15. The method of claim 1, further comprising the steps of:
playing an advertising message to the inmate during the incoming call from the inmate, the advertising message paid for by an advertiser; and
providing the inmate with an opportunity to leave a voice message for the advertiser in a voice mailbox assigned to the advertiser.
16. A computer-readable medium having stored thereon computer-executable instructions for performing the method of claim 15.
17. The method of claim 1, wherein the payment is provided by the outside party by way of one of the group consisting of: a prepaid calling card, a credit card and a debit card.
18. The method of claim 1, further comprising the steps of:
if the outside party does not provide the payment, informing the outside party regarding the sale of prepaid calling cards and terminating the outgoing call without connecting the inmate to the outgoing call; and
after terminating the outgoing call, providing the inmate with an opportunity to record a voice message for the outside party in a voice mail box assigned to the inmate.
19. A computer-readable medium having stored thereon computer-executable instructions for performing the method of claim 18.
20. The method of claim 1, further comprising the steps of:
upon receiving the incoming call, identifying an origination number of the custodial facility phone from which the incoming call is placed;
determining whether the origination number is associated with an authorized custodial facility; and
if the origination number is not associated with an authorized custodial facility, terminating the incoming call prior to prompting the inmate to input the phone number for the outside party to be called.
21. A computer-readable medium having stored thereon computer-executable instructions for performing the method of claim 20.
22. The method of claim 1, further comprising the steps of:
providing the inmate with the opportunity to access a voice mailbox assigned to the inmate in order to retrieve one or more voice messages;
if the inmate desires to access the voice mailbox, prompting the inmate to input an access code; and
if the access code cannot be authenticated or if the voice mailbox has been inactive for too long or if the inmate's voice mail privileges have been suspended for violation of any condition placed upon use of the voice mailbox, denying the inmate access to the voice mailbox.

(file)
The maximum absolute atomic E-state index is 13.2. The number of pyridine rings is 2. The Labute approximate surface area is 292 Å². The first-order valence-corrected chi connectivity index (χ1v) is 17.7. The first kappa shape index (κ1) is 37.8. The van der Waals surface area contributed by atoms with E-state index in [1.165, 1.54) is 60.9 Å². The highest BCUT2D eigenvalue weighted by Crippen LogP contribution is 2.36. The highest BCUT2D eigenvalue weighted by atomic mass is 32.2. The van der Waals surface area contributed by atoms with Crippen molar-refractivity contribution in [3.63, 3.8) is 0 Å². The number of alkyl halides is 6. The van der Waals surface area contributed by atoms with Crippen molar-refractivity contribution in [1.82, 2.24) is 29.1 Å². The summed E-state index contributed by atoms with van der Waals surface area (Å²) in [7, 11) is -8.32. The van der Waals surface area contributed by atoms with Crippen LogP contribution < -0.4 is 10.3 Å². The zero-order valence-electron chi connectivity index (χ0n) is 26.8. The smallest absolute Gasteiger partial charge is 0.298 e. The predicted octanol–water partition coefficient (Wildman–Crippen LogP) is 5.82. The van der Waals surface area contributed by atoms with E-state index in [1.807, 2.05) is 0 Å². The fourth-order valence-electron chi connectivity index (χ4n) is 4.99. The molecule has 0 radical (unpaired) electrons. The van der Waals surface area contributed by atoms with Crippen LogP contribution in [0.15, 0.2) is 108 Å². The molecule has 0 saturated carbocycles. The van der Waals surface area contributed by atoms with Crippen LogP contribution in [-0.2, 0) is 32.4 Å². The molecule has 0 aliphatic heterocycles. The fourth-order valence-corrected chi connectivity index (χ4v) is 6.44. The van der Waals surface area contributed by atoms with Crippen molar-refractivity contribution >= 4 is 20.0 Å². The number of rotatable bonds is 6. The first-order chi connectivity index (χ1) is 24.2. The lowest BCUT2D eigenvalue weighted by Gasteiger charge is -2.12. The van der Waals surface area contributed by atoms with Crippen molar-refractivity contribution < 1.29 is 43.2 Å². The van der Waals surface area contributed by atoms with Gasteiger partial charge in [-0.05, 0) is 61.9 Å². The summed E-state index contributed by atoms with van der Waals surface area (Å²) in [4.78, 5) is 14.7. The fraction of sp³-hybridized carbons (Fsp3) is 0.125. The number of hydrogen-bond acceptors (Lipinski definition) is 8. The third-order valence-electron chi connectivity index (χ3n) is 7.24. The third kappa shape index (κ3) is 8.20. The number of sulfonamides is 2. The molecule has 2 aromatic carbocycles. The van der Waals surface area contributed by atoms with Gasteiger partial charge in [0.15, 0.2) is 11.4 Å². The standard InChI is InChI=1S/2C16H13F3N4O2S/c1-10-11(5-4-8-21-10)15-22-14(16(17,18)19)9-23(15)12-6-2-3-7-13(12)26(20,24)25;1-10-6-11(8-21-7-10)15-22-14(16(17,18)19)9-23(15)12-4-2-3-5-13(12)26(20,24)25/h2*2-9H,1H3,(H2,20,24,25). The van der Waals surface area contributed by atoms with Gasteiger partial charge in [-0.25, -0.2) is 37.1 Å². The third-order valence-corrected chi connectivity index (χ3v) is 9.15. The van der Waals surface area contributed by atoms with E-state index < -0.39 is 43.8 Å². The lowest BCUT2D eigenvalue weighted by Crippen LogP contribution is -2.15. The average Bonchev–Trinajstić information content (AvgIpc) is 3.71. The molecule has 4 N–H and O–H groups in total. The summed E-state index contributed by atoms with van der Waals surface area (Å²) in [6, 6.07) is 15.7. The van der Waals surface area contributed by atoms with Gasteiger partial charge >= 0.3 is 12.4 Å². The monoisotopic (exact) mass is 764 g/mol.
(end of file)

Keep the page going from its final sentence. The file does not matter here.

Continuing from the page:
23. The method of claim 21, wherein the access code comprises an inmate identification code assigned to the inmate by the custodial facility.
24. A method for processing a call placed by an inmate from a custodial facility using a custodial facility phone, comprising:
receiving an incoming call from the custodial facility phone, the incoming call being free of charge to the inmate;
providing the inmate an opportunity to record a voice message for an outside party in a voice mailbox assigned to the inmate; and
providing the outside party with access to the voice mailbox assigned to the inmate in exchange for an access fee.
25. A computer-readable medium having stored thereon computer-executable instructions for performing the method of claim 24.
26. The method of claim 24, wherein the incoming call is selected from the group consisting of: a collect call from the inmate, a toll-free call from the inmate and a tie-line call from the inmate.
27. The method of claim 24, wherein the access fee is paid by the outside party by way of one of the group consisting of: a toll charge billed to a phone bill of the outside party, a prepaid calling card, a credit card and a debit card.
28. The method of claim 24, further comprising the steps of:
receiving advertising revenue from an advertiser in exchange for the service of presenting an advertising message to the inmate during the incoming call; and
using the advertising revenue to cover charges for the incoming call from the inmate.
29. The method of claim 28, wherein the advertising message relates to services selected from the group consisting of: bail bond services and attorney services.
30. The method of claim 28, further comprising the steps of:
allowing the advertiser to specify one or more geographic regions in which the advertising message is to be targeted; and
presenting the advertising message to the inmate only if the inmate has ties to the one or more geographic regions.
31. The method of claim 24, further comprising the steps of receiving advertising revenue from an advertiser in exchange for the service of presenting advertising messages to the outside party when the outside party accesses the voice mailbox assigned to the inmate; and
using the advertising revenue to cover charges for the incoming call from the inmate.
32. The method of claim 31, wherein the advertising message relates to services selected from the group consisting of: bail bond services and attorney services.
33. The method of claim 31, further comprising the steps of:
allowing the advertiser to specify one or more geographic regions in which the advertising message is to be targeted; and
presenting the advertising message to the outside party only if the outside party accesses the voice mail box of the inmate from a phone number associated with the one or more geographic regions.
34. The method of claim 24, further comprising the steps of:
playing an advertising message to the inmate during the incoming call from the inmate, the advertising message paid for by an advertiser; and